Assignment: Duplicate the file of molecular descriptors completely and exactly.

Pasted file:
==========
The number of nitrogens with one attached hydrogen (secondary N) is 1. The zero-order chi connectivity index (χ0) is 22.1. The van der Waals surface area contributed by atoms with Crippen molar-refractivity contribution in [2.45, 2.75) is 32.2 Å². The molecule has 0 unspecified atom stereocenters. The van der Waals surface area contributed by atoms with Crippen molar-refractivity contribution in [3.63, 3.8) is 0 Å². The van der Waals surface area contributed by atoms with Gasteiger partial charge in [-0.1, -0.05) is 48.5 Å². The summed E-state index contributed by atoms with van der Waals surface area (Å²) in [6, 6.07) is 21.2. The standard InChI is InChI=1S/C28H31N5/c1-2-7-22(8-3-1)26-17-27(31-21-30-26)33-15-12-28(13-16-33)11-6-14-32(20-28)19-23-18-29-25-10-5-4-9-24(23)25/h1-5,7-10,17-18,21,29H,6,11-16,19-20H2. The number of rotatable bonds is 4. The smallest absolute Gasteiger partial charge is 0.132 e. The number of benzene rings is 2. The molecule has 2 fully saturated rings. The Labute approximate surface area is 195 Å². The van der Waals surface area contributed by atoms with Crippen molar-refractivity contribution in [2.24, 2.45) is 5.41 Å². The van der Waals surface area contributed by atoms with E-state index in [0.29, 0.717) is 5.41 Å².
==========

The number of nitrogens with one attached hydrogen (secondary N) is 1. The zero-order chi connectivity index (χ0) is 22.1. The van der Waals surface area contributed by atoms with Crippen molar-refractivity contribution in [2.45, 2.75) is 32.2 Å². The molecule has 0 unspecified atom stereocenters. The van der Waals surface area contributed by atoms with Crippen molar-refractivity contribution in [3.63, 3.8) is 0 Å². The van der Waals surface area contributed by atoms with Gasteiger partial charge in [-0.1, -0.05) is 48.5 Å². The summed E-state index contributed by atoms with van der Waals surface area (Å²) in [6, 6.07) is 21.2. The standard InChI is InChI=1S/C28H31N5/c1-2-7-22(8-3-1)26-17-27(31-21-30-26)33-15-12-28(13-16-33)11-6-14-32(20-28)19-23-18-29-25-10-5-4-9-24(23)25/h1-5,7-10,17-18,21,29H,6,11-16,19-20H2. The number of rotatable bonds is 4. The smallest absolute Gasteiger partial charge is 0.132 e. The number of benzene rings is 2. The molecule has 2 fully saturated rings. The Labute approximate surface area is 195 Å². The van der Waals surface area contributed by atoms with Crippen molar-refractivity contribution in [2.24, 2.45) is 5.41 Å². The van der Waals surface area contributed by atoms with E-state index in [0.29, 0.717) is 5.41 Å².